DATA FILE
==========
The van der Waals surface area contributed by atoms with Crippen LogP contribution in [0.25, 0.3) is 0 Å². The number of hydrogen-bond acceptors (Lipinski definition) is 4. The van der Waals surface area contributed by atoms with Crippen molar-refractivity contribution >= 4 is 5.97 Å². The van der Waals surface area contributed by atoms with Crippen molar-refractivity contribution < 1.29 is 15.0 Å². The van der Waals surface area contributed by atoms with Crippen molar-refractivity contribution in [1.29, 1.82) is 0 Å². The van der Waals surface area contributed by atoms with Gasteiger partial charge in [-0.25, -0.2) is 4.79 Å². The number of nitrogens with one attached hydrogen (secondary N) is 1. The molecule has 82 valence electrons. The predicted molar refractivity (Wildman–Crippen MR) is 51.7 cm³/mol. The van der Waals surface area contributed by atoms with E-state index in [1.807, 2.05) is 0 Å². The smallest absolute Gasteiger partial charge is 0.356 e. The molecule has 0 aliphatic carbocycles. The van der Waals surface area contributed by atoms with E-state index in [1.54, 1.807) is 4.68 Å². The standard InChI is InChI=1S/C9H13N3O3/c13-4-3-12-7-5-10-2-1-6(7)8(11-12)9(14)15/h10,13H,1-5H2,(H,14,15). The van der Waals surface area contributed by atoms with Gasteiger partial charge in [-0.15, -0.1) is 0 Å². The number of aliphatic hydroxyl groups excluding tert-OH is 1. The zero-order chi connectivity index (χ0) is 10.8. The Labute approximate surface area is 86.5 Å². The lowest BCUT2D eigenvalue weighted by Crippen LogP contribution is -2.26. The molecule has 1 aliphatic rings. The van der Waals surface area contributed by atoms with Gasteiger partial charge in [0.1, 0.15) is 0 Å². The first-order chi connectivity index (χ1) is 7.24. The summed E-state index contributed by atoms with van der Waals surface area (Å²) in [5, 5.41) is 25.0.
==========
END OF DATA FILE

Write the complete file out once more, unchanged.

The van der Waals surface area contributed by atoms with Crippen LogP contribution in [0.25, 0.3) is 0 Å². The number of hydrogen-bond acceptors (Lipinski definition) is 4. The van der Waals surface area contributed by atoms with Crippen molar-refractivity contribution >= 4 is 5.97 Å². The van der Waals surface area contributed by atoms with Crippen molar-refractivity contribution < 1.29 is 15.0 Å². The van der Waals surface area contributed by atoms with Crippen molar-refractivity contribution in [1.29, 1.82) is 0 Å². The van der Waals surface area contributed by atoms with Gasteiger partial charge in [-0.25, -0.2) is 4.79 Å². The number of nitrogens with one attached hydrogen (secondary N) is 1. The molecule has 82 valence electrons. The predicted molar refractivity (Wildman–Crippen MR) is 51.7 cm³/mol. The van der Waals surface area contributed by atoms with E-state index in [1.807, 2.05) is 0 Å². The smallest absolute Gasteiger partial charge is 0.356 e. The molecule has 0 aliphatic carbocycles. The van der Waals surface area contributed by atoms with E-state index in [1.54, 1.807) is 4.68 Å². The standard InChI is InChI=1S/C9H13N3O3/c13-4-3-12-7-5-10-2-1-6(7)8(11-12)9(14)15/h10,13H,1-5H2,(H,14,15). The van der Waals surface area contributed by atoms with Gasteiger partial charge in [-0.15, -0.1) is 0 Å². The number of aliphatic hydroxyl groups excluding tert-OH is 1. The zero-order chi connectivity index (χ0) is 10.8. The Labute approximate surface area is 86.5 Å². The lowest BCUT2D eigenvalue weighted by Crippen LogP contribution is -2.26. The molecule has 1 aliphatic rings. The van der Waals surface area contributed by atoms with Gasteiger partial charge in [0.1, 0.15) is 0 Å². The first-order chi connectivity index (χ1) is 7.24. The summed E-state index contributed by atoms with van der Waals surface area (Å²) in [5, 5.41) is 25.0.